The girl walked through the rain at the Festival, walked through the humidity, danced to a drum orchestra where the leader told the fierce women around her to "work it all out through the dance." She pounded her feet on the ground, raised her arms to the sky. She closed her eyes and felt the tears dance back, and then opened them quickly. She didn't want to cry just then. Later another friend lead her up to the water, to anoint her fears and help to heal her. She knew she'd be back next year.
She will go back there again: Maybe alone again, maybe not. She might take her boy or she might leave him with his other mom. She will know though that land will always be a haven, a place where she will be taken for what she is and the women there will celebrate her flaws and beauties as a part of the whole. These women who know without flaws, there is no beauty.

See you next year....

Wednesday, August 12, 2009

Here's a secret: Before I started working as a nurse, I was less than proud of being a nurse. "Congratulations" everyone said as my BSN was conferred with honors. "Woopee" everyone said when I passed my boards and became a bona fide RN. "Well done!" were the exclamations I got after securing a job in ICU as my first nursing job, and I smiled a weak smile. Great, I thought, with chagrin, to each accolade handed my way. That is until I started actually doing my job. Now I love taking care of my people, holding their hands, hugging them, being there when they let go of this world, take their families into my heart. I feel my job in my core, and my patients know it and I think they love me for it.

So I went off the farmers market this morning, tired with the night still on me after working 12 hours, but pleasant in the memory of the job I did. And then I ran into a professor I had in my doctoral program, a very very staid British man. Before I started the doctoral program in English, I was working towards an MAT in teaching elementary education. On a whim, I entered a poetry contest through my university sponsored by the Academy of American Poets. And then I won. This professor called me at home to let me know I won the first prize.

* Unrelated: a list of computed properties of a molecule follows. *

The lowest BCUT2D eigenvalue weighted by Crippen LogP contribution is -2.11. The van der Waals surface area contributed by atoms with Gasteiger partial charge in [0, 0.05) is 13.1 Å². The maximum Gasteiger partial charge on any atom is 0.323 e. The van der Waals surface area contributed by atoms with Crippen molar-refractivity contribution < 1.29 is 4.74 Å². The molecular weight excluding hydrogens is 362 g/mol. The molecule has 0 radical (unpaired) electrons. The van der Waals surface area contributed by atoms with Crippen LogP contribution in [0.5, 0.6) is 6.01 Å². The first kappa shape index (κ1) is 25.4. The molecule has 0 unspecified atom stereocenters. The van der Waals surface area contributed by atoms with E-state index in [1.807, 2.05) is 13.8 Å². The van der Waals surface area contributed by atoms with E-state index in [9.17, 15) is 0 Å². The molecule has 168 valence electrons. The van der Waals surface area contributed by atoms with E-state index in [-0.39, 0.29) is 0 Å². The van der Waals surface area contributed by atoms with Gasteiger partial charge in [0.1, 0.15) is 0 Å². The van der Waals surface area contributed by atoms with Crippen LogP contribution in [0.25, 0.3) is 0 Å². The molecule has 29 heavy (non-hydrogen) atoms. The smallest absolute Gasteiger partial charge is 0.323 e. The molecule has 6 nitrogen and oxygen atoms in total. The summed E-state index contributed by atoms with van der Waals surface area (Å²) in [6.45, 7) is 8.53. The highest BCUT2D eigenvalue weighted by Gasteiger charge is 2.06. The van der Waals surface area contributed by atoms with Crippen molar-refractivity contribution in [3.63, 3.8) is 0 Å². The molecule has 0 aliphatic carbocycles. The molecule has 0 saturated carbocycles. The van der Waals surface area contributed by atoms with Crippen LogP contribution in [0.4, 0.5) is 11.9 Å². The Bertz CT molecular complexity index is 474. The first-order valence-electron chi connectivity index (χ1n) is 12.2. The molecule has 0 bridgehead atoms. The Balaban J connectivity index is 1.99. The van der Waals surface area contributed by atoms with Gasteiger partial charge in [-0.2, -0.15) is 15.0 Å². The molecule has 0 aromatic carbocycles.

"Get OUT!" I yelled into the phone, a la Elaine Benes. He was taken aback, to be sure.

"No, really. You have won the first prize," he said in his very upper crust grape-in-mouth accent. "And now I must know, who are you?"

I had no way to answer that question other than the poems he had splayed on his desk. I went on to write much more in the doctoral program, entering other contests, winning some, placing in others, but this professor remained a staunch fan of mine, so today when I saw him, he was surprised to see me; he thought I was off somewhere teaching writing, doing poetry.

"Oh, yes. I am definitely going to get back to that now that I am settled in my job. I'm working as a nurse in an ICU," I said, chest puffing out a little with pride.

His face fell. "Oh no," he groaned. "Oh, that's terrible. Just terrible. You aren't writing? You should be writing your poetry." And he went on and on as I stood there, wishing I could pull a prize winning poem out of my pocket, cite some publication from last month. Instead the publication I have is from probably two years ago and a dreadfully woefully neglected skein of poems. He assured me that he encouraged me to forward only because he thought I did have the metier to write, and he wouldn't just tell anyone this. I smiled. After all, it was compliment.

I promised him now that I am settled in my job, I'd write more. I told him I have so many poems in me that the problem would be having the patience to get them out right, an anxious muse has landed next to me, and I think I will start writing again.

I think I'll start here again, this old faithful blog, dusty, but still worthy. Watch this space.

Thanks, Professor B. Thank you ever so much,

P.S. I still am proud about being nurse today. He could only add to my mood, not detract.